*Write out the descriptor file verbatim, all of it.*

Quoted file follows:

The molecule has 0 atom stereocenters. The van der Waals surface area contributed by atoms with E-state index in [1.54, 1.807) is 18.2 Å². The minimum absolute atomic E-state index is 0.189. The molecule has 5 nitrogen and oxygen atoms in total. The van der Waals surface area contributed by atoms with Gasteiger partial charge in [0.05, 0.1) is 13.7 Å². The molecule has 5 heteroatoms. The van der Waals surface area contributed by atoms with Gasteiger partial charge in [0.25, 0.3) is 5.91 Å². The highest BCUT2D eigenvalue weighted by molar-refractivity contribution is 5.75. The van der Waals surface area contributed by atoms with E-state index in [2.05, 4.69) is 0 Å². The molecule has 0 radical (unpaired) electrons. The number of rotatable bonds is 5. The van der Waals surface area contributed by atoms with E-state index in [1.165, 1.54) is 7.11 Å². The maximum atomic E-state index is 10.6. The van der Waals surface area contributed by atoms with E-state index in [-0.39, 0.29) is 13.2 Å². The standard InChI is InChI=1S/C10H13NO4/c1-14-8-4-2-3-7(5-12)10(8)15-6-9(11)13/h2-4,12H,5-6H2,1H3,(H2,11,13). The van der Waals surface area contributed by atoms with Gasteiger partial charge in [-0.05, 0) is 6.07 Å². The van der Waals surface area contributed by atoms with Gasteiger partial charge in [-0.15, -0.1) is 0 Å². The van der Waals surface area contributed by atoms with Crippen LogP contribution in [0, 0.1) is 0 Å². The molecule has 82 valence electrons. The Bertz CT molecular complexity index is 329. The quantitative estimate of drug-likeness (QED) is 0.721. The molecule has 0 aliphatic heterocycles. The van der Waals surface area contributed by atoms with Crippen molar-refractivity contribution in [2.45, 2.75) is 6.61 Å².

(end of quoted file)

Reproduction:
The molecule has 0 atom stereocenters. The van der Waals surface area contributed by atoms with E-state index in [1.54, 1.807) is 18.2 Å². The minimum absolute atomic E-state index is 0.189. The molecule has 5 nitrogen and oxygen atoms in total. The van der Waals surface area contributed by atoms with Gasteiger partial charge in [0.05, 0.1) is 13.7 Å². The molecule has 5 heteroatoms. The van der Waals surface area contributed by atoms with Gasteiger partial charge in [0.25, 0.3) is 5.91 Å². The highest BCUT2D eigenvalue weighted by molar-refractivity contribution is 5.75. The van der Waals surface area contributed by atoms with E-state index in [2.05, 4.69) is 0 Å². The molecule has 0 radical (unpaired) electrons. The number of rotatable bonds is 5. The van der Waals surface area contributed by atoms with E-state index in [1.165, 1.54) is 7.11 Å². The maximum atomic E-state index is 10.6. The van der Waals surface area contributed by atoms with E-state index in [-0.39, 0.29) is 13.2 Å². The standard InChI is InChI=1S/C10H13NO4/c1-14-8-4-2-3-7(5-12)10(8)15-6-9(11)13/h2-4,12H,5-6H2,1H3,(H2,11,13). The van der Waals surface area contributed by atoms with Gasteiger partial charge in [-0.05, 0) is 6.07 Å². The van der Waals surface area contributed by atoms with Gasteiger partial charge in [-0.15, -0.1) is 0 Å². The van der Waals surface area contributed by atoms with Crippen LogP contribution in [0, 0.1) is 0 Å². The molecule has 82 valence electrons. The Bertz CT molecular complexity index is 329. The quantitative estimate of drug-likeness (QED) is 0.721. The molecule has 0 aliphatic heterocycles. The van der Waals surface area contributed by atoms with Crippen molar-refractivity contribution in [2.45, 2.75) is 6.61 Å².